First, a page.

In 2006 The Harvard Business Review put out a management article entitled, "The Hidden Traps in Decision Making." The article discusses the way our own brains can sabotage the choices we make.
When we have investment decisions that backfire on us or ones that go horribly bad, we are extremely quick to point the finger at everyone but ourselves. Falling into the trap on a regular basis can cause you to make the same bad financial decisions repeatedly with your investments.
Today we are served up media at a frenzied pace. Between television, social media and various new outlets, including podcasting, we are consuming information often much more quickly than our brains can process the information. The important question you should be asking yourself is whether you have a systematic process on how you make decisions when you invest your money and when you plan to exit the positions you hold today.
Here are a couple of scenarios on some hidden traps you may have experienced in the past when it comes to your investments.
It's happened to the best of us, no matter what our education. You are at a dinner party or having a conversation in the kitchen at work when you hear someone say, "I just made 100 percent profit buying ABC stock, and this thing is just taking off." Irrespective of our intellectual quotient, when we hear of opportunities to make money quickly, it always peaks our interest. After you hear this tip from a person whom you trust and like, you already become biased that this is, of course, a very good idea.
What happens in the ensuing number of days is that you begin to look for evidence that this hot stock is a good idea for your portfolio. When you do your Google search, you inherently look for the article that makes you believe this will be the next big stock. For example, if you chart the stock on Google Finance, you might see a link on the right-hand side that says, "Why ABC stock will be the next Amazon."
After you convince yourself that this is a good idea, without having anyone else debate the merits about it not being good, you then go ahead and make a trade in your account and buy this hot stock.
We don't realize the power of our own motives, and we aren't honest with ourselves about our motives. Nobody likes to admit losing money, which is why your friends will always tell you they broke even when they come back from Vegas. (Hint: The words "break even" are code for "lost money.")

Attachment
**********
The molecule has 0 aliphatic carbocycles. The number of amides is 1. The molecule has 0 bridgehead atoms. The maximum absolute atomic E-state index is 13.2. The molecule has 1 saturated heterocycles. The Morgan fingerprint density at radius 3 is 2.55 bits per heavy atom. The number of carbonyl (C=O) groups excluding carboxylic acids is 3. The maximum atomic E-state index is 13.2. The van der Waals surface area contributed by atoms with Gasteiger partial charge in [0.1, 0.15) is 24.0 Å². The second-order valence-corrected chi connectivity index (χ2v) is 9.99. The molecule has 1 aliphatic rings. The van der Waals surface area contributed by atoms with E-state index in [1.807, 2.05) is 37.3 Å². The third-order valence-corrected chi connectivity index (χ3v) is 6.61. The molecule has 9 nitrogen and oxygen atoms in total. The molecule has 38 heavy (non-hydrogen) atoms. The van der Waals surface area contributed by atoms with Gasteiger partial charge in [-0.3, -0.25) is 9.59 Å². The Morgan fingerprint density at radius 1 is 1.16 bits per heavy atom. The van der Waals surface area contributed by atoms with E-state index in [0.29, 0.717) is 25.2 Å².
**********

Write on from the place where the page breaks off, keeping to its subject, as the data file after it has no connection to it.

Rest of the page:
When it comes to stocks, people can remember how in love they were with Nokia, Motorola and BlackBerry, all which have already seen their better years.
Whether it's Apple or some other market titan, do you even know what your exit plan will be to get rid of a stock, or are you holding on to it because everyone says you should? Seek the advice of other experienced outlets or advisors so you aren't so biased that you blind yourself from a losing situation or aren't smart enough to walk away from the table with some profit in your pocket when you win.
When we make substandard investment decisions that impact our financial situation negatively, we need to begin to question our own decision-making process for making investment choices.
Should you continue to do this on your own? Should you continue to use your current advisor? Should you do more research before you make an investment?
Maybe the reason that some of your investments didn't turn out the way you wanted them to in the end was because you simply didn't have a good solid decision-making process and were affected by traps you weren't even aware of when you made them. With the markets at all-time highs, ask yourself if you have a defined process going forward on how you enter and exit the market.
A savvy investor must evaluate each investment option on its own merits. It's key to make sure you are comfortable with the concepts of the investment and be confident the allocation is appropriate for your financial plan.
— By Ted Jenkin, co-CEO and founder of oXYGen Financial